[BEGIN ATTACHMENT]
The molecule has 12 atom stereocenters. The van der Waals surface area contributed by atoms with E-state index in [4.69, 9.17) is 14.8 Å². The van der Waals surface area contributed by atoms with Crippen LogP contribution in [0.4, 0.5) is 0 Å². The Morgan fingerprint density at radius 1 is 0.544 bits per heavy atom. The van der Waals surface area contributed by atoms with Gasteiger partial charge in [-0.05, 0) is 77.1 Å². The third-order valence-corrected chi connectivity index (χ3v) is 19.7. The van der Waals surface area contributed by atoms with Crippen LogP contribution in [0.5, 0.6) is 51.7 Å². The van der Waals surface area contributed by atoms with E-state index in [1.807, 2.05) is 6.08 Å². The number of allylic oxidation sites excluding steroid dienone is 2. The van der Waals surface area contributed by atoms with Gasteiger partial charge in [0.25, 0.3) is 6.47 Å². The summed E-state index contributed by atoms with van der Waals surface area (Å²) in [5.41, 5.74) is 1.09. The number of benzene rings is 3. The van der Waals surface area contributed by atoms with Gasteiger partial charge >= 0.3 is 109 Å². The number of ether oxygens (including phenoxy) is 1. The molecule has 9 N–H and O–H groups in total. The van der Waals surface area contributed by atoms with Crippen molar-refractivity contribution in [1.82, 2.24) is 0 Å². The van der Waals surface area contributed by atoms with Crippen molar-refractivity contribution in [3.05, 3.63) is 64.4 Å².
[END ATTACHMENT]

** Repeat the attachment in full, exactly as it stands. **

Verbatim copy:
The molecule has 12 atom stereocenters. The van der Waals surface area contributed by atoms with E-state index in [4.69, 9.17) is 14.8 Å². The van der Waals surface area contributed by atoms with Crippen LogP contribution in [0.4, 0.5) is 0 Å². The Morgan fingerprint density at radius 1 is 0.544 bits per heavy atom. The van der Waals surface area contributed by atoms with Gasteiger partial charge in [-0.05, 0) is 77.1 Å². The third-order valence-corrected chi connectivity index (χ3v) is 19.7. The van der Waals surface area contributed by atoms with Crippen LogP contribution in [0.5, 0.6) is 51.7 Å². The van der Waals surface area contributed by atoms with E-state index in [1.807, 2.05) is 6.08 Å². The number of allylic oxidation sites excluding steroid dienone is 2. The van der Waals surface area contributed by atoms with Gasteiger partial charge in [0.25, 0.3) is 6.47 Å². The summed E-state index contributed by atoms with van der Waals surface area (Å²) in [5.41, 5.74) is 1.09. The number of benzene rings is 3. The van der Waals surface area contributed by atoms with Gasteiger partial charge >= 0.3 is 109 Å². The number of ether oxygens (including phenoxy) is 1. The molecule has 9 N–H and O–H groups in total. The van der Waals surface area contributed by atoms with Crippen molar-refractivity contribution in [1.82, 2.24) is 0 Å². The van der Waals surface area contributed by atoms with Crippen molar-refractivity contribution in [3.05, 3.63) is 64.4 Å².